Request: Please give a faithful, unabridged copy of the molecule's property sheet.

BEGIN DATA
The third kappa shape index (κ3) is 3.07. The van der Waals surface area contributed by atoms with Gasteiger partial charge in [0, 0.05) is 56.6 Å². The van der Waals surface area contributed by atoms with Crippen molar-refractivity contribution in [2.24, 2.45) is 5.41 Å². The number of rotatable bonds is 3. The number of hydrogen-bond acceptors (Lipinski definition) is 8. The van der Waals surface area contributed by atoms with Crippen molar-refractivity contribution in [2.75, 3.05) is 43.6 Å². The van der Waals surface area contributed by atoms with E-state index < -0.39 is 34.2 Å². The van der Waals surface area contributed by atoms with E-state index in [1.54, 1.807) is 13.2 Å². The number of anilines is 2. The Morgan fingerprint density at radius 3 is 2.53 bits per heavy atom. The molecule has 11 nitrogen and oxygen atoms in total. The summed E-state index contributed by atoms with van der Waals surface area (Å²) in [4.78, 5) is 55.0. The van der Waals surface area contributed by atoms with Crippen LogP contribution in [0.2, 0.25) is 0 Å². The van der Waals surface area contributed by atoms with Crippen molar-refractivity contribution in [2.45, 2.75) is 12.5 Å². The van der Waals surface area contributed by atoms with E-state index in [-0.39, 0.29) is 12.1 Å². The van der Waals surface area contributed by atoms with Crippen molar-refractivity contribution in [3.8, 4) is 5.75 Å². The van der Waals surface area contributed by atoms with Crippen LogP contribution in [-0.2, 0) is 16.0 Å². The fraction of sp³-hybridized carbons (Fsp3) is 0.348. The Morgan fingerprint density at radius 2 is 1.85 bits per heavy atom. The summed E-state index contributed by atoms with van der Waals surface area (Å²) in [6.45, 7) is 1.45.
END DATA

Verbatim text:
The third kappa shape index (κ3) is 3.07. The van der Waals surface area contributed by atoms with Gasteiger partial charge in [0, 0.05) is 56.6 Å². The van der Waals surface area contributed by atoms with Crippen molar-refractivity contribution in [2.24, 2.45) is 5.41 Å². The number of rotatable bonds is 3. The number of hydrogen-bond acceptors (Lipinski definition) is 8. The van der Waals surface area contributed by atoms with Crippen molar-refractivity contribution in [2.75, 3.05) is 43.6 Å². The van der Waals surface area contributed by atoms with E-state index < -0.39 is 34.2 Å². The van der Waals surface area contributed by atoms with E-state index in [1.54, 1.807) is 13.2 Å². The number of anilines is 2. The Morgan fingerprint density at radius 3 is 2.53 bits per heavy atom. The molecule has 11 nitrogen and oxygen atoms in total. The summed E-state index contributed by atoms with van der Waals surface area (Å²) in [4.78, 5) is 55.0. The van der Waals surface area contributed by atoms with Crippen LogP contribution in [0.2, 0.25) is 0 Å². The van der Waals surface area contributed by atoms with Crippen molar-refractivity contribution in [2.45, 2.75) is 12.5 Å². The van der Waals surface area contributed by atoms with E-state index in [-0.39, 0.29) is 12.1 Å². The van der Waals surface area contributed by atoms with Crippen molar-refractivity contribution in [3.8, 4) is 5.75 Å². The van der Waals surface area contributed by atoms with Crippen LogP contribution in [-0.2, 0) is 16.0 Å². The fraction of sp³-hybridized carbons (Fsp3) is 0.348. The Morgan fingerprint density at radius 2 is 1.85 bits per heavy atom. The summed E-state index contributed by atoms with van der Waals surface area (Å²) in [6.45, 7) is 1.45.